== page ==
- Increasing anxiety and depression. Suppressing anger and not resolving issues can cause a person to fixate on specific triggers. This could lead to higher incidences of depression (especially in men). Also, the hostility of having internalized, unexpressed anger is a major contributor to more intense generalized anxiety disorder symptoms.
Learning to Control Anger
You know that anger is a problem for your physical health, mental health, and relationships. What can you do about it? There are several techniques people use to release their anger, discussed below. Remember, everyone handles anger differently, so try the following tools to determine which method works best for you.
Physical activity is a great way to release anger and put yourself in a better mood. The chemicals released in the brain while doing physical activity are natural mood stabilizers. Working out also lets you redirect the anger into a healthy activity. Though exercise may not solve the problems that got you angry, it will neutralize the difficult emotions so you could think more clearly about solutions. Some great physical activities to try:
- Running, jogging, or a brisk walk
- Lifting weights
- Hitting a punching bag (or a pillow)
- Playing your favorite sport
Physical activities are great, but you can choose any activity you truly enjoy. Doing things which fully absorbs your attention will put the anger at bay and leave you feeling better.
Breathing exercises are an easy way to calm down from the body's fight or heightened state of alertness. Taking a few deep breaths helps activate a calming reflex in the body. Practice the following techniques often so they will be easier to apply when anger strikes.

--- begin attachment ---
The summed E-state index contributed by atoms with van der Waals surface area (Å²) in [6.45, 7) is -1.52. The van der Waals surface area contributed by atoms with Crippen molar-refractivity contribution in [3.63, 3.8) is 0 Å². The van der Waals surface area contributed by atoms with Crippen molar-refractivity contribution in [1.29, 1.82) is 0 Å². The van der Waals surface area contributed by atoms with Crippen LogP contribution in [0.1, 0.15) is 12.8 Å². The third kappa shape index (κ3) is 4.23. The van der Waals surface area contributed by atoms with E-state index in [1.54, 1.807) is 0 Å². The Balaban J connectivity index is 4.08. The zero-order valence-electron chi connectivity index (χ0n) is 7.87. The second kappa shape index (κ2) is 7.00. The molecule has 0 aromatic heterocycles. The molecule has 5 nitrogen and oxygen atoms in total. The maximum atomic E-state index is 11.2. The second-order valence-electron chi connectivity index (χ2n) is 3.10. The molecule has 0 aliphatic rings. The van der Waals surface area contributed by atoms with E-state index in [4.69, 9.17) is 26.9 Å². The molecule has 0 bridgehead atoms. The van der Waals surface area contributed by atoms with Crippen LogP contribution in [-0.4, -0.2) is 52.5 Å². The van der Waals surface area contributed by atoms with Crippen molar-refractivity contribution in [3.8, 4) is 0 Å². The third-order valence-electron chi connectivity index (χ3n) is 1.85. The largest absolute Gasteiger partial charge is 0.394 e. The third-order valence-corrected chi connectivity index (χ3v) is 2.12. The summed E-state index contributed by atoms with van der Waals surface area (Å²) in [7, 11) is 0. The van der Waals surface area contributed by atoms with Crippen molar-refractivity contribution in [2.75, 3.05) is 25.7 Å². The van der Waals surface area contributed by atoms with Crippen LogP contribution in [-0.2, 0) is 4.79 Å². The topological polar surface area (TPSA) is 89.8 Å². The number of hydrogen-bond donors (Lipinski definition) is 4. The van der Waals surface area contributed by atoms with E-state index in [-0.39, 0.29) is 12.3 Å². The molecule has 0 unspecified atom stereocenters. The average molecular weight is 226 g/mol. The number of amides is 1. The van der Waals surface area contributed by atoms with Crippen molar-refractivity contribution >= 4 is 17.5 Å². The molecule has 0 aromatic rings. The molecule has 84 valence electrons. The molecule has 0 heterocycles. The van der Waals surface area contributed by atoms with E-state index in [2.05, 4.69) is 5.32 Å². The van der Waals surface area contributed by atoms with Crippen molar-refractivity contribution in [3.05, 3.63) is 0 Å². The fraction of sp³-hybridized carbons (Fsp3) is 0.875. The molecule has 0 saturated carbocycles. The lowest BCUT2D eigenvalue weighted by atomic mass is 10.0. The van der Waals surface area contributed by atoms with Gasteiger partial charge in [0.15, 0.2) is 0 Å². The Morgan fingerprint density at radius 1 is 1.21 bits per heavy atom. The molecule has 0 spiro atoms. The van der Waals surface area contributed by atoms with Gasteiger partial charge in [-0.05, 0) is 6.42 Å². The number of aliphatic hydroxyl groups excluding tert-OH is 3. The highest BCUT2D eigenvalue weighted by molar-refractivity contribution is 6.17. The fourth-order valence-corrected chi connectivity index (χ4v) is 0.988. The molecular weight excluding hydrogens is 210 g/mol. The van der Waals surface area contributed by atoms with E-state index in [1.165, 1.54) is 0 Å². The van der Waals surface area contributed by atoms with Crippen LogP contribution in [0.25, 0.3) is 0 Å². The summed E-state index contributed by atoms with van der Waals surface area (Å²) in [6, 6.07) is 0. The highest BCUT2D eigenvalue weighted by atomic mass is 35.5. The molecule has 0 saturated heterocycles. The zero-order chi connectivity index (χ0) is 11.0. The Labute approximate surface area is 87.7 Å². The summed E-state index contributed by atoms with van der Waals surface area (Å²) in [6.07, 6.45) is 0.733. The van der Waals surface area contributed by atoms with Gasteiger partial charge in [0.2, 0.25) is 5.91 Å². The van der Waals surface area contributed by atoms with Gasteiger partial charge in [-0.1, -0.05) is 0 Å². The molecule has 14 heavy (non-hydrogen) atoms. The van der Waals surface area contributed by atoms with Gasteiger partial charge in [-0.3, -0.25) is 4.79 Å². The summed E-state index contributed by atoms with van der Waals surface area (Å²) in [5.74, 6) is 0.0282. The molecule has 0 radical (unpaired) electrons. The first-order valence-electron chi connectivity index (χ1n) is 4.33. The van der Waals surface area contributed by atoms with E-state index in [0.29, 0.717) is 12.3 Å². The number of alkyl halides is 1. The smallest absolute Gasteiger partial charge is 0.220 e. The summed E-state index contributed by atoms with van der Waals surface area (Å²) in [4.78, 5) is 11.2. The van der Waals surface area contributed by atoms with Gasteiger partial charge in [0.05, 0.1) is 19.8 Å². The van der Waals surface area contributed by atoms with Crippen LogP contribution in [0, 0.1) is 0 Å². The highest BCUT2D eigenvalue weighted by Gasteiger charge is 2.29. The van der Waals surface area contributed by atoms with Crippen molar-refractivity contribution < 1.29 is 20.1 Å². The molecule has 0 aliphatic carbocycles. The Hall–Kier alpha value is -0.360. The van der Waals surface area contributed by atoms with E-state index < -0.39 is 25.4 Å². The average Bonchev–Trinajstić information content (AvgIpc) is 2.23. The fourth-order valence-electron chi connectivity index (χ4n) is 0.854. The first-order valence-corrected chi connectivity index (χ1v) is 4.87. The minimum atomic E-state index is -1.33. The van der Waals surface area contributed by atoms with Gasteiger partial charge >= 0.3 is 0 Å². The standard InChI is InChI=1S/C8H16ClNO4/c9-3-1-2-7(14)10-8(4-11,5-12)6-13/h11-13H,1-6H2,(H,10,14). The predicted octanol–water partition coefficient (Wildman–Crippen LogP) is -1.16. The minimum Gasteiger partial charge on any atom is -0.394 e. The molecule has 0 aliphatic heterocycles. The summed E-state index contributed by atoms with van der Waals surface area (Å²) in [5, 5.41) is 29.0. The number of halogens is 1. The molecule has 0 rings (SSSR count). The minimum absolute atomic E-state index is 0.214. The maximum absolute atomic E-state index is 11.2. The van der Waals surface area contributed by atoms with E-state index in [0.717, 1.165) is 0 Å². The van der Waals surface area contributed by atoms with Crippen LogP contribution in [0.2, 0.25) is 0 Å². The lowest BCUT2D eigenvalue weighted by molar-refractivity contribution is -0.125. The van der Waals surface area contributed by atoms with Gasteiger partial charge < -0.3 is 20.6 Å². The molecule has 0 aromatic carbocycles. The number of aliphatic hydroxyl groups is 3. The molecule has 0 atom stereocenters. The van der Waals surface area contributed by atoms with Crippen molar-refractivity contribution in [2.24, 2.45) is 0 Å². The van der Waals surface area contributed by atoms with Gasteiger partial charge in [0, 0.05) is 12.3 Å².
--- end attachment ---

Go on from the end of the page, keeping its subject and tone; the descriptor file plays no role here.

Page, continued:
Practice taking slow, controlled breaths. Imagine the air going in through your nose all the way to your belly. Follow the breath as it leaves your body. Another great deep breathing exercise involves mentally counting. Inhale while counting to four, hold the breath for another count of four, then exhale counting to four again. Count to four as your rest, then repeat as necessary.
While you're deep breathing, it may be helpful to imagine a relaxing experience or a pleasant memory. Try to picture it with all of your senses. For instance, if you imagine yourself on a beach, mentally hear the waves, feel the sun on your cheeks, smell the ocean air, etc.
Progressive Muscle Relaxation
Slowly tense and relax each muscle group one at a time. This will help your body feel more relaxed from anger's muscle tightening response.
In addition to these techniques, guided meditations can help calm anger or other emotions. Several websites offer guided meditations for calming the nerves. You could even install a meditation app on your smartphone to use whenever needed.
Write It Out
Sometimes writing thoughts and emotions on paper helps get them out of your head and puts them in perspective. Consider journaling, creating poetry, or writing a letter or email to someone who wronged you (that you may or may not send). Writing helps organize your thoughts and may provide insights into the situation. When you write, don't just focus on the negative or adverse aspect of the event or situation, try to brainstorm solutions or how you could handle things differently in the future.
Let Go of the Person or Situation
Sometimes it's simply best to walk away from your source of anger. It could be permanent or temporary, but either way, it can be helpful to take a break from the triggers consistently causing you anger. If you need to end a relationship or find a different job, do it. Change is not always easy, but it is necessary if the situation is causing you significant anger.
If something or someone in the past keeps triggering angry thoughts and memories, consider using a symbolic ceremony to help let go of the anger. One way to do this is by getting a rock that can fit in your hand. Ideally, you should do this next to a body of water. Go outside and take a few deep breaths. Hold the rock tight and imagine all your anger and resentment being transferred to the rock. When ready, take a deep breath and release while throwing the rock as hard as you can, over the water. Watch the rock disappear into the water.